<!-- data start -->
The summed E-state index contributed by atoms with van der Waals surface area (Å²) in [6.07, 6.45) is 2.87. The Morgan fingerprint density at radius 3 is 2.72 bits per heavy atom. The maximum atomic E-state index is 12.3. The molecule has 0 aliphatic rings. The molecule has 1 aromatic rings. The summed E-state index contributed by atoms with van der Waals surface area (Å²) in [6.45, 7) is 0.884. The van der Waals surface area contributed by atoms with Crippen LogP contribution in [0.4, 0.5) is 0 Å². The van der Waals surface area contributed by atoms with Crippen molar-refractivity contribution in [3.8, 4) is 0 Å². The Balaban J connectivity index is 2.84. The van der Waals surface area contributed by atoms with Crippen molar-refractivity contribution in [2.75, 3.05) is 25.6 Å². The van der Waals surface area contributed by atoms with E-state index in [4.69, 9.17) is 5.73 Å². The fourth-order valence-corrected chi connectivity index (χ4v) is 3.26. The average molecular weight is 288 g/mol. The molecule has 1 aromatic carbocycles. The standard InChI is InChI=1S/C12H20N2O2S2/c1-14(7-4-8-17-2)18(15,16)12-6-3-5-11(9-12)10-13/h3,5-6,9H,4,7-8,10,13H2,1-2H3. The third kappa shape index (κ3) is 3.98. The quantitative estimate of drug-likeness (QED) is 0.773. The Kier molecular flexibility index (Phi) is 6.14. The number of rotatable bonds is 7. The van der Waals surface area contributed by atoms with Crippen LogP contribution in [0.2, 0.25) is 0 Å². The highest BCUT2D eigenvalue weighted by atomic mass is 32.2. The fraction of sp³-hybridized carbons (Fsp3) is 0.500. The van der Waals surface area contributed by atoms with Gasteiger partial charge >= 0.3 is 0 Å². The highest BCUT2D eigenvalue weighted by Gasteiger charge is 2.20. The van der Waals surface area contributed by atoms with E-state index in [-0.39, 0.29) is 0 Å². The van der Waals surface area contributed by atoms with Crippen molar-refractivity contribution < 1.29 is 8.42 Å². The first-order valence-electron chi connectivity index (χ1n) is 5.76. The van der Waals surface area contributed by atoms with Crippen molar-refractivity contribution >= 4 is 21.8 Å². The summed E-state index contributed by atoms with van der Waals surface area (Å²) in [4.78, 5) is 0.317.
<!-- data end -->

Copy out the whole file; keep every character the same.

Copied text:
The summed E-state index contributed by atoms with van der Waals surface area (Å²) in [6.07, 6.45) is 2.87. The Morgan fingerprint density at radius 3 is 2.72 bits per heavy atom. The maximum atomic E-state index is 12.3. The molecule has 0 aliphatic rings. The molecule has 1 aromatic rings. The summed E-state index contributed by atoms with van der Waals surface area (Å²) in [6.45, 7) is 0.884. The van der Waals surface area contributed by atoms with Crippen LogP contribution in [0.4, 0.5) is 0 Å². The van der Waals surface area contributed by atoms with Crippen molar-refractivity contribution in [3.8, 4) is 0 Å². The Balaban J connectivity index is 2.84. The van der Waals surface area contributed by atoms with Crippen molar-refractivity contribution in [2.75, 3.05) is 25.6 Å². The van der Waals surface area contributed by atoms with E-state index in [4.69, 9.17) is 5.73 Å². The fourth-order valence-corrected chi connectivity index (χ4v) is 3.26. The average molecular weight is 288 g/mol. The molecule has 1 aromatic carbocycles. The standard InChI is InChI=1S/C12H20N2O2S2/c1-14(7-4-8-17-2)18(15,16)12-6-3-5-11(9-12)10-13/h3,5-6,9H,4,7-8,10,13H2,1-2H3. The third kappa shape index (κ3) is 3.98. The quantitative estimate of drug-likeness (QED) is 0.773. The Kier molecular flexibility index (Phi) is 6.14. The number of rotatable bonds is 7. The van der Waals surface area contributed by atoms with Crippen LogP contribution in [0.2, 0.25) is 0 Å². The highest BCUT2D eigenvalue weighted by atomic mass is 32.2. The fraction of sp³-hybridized carbons (Fsp3) is 0.500. The van der Waals surface area contributed by atoms with Gasteiger partial charge >= 0.3 is 0 Å². The highest BCUT2D eigenvalue weighted by Gasteiger charge is 2.20. The van der Waals surface area contributed by atoms with E-state index in [-0.39, 0.29) is 0 Å². The van der Waals surface area contributed by atoms with Crippen molar-refractivity contribution < 1.29 is 8.42 Å². The first-order valence-electron chi connectivity index (χ1n) is 5.76. The van der Waals surface area contributed by atoms with Crippen molar-refractivity contribution >= 4 is 21.8 Å². The summed E-state index contributed by atoms with van der Waals surface area (Å²) in [4.78, 5) is 0.317.